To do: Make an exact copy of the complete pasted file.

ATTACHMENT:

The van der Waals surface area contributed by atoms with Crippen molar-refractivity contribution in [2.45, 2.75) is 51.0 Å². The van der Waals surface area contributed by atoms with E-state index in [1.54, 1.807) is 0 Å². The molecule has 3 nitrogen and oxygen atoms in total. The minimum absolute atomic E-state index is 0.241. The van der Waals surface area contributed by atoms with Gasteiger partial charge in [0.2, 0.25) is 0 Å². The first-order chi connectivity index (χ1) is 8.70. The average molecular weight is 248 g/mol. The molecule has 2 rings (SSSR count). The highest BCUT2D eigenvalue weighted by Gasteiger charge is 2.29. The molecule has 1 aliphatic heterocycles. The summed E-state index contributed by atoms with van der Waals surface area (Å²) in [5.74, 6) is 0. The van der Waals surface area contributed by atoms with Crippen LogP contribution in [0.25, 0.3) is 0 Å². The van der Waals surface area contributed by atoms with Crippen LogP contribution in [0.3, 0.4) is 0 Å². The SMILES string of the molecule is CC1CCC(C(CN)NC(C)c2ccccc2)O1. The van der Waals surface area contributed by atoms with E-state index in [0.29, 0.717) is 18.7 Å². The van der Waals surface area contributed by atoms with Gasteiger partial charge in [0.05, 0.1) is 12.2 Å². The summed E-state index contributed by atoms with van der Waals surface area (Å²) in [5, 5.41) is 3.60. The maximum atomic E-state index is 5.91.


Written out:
The van der Waals surface area contributed by atoms with Crippen molar-refractivity contribution in [2.45, 2.75) is 51.0 Å². The van der Waals surface area contributed by atoms with E-state index in [1.54, 1.807) is 0 Å². The molecule has 3 nitrogen and oxygen atoms in total. The minimum absolute atomic E-state index is 0.241. The van der Waals surface area contributed by atoms with Gasteiger partial charge in [0.2, 0.25) is 0 Å². The first-order chi connectivity index (χ1) is 8.70. The average molecular weight is 248 g/mol. The molecule has 2 rings (SSSR count). The highest BCUT2D eigenvalue weighted by Gasteiger charge is 2.29. The molecule has 1 aliphatic heterocycles. The summed E-state index contributed by atoms with van der Waals surface area (Å²) in [5.74, 6) is 0. The van der Waals surface area contributed by atoms with Crippen LogP contribution in [0.25, 0.3) is 0 Å². The van der Waals surface area contributed by atoms with Crippen LogP contribution in [0.3, 0.4) is 0 Å². The SMILES string of the molecule is CC1CCC(C(CN)NC(C)c2ccccc2)O1. The van der Waals surface area contributed by atoms with E-state index in [0.29, 0.717) is 18.7 Å². The van der Waals surface area contributed by atoms with Gasteiger partial charge in [0.05, 0.1) is 12.2 Å². The summed E-state index contributed by atoms with van der Waals surface area (Å²) in [5, 5.41) is 3.60. The maximum atomic E-state index is 5.91.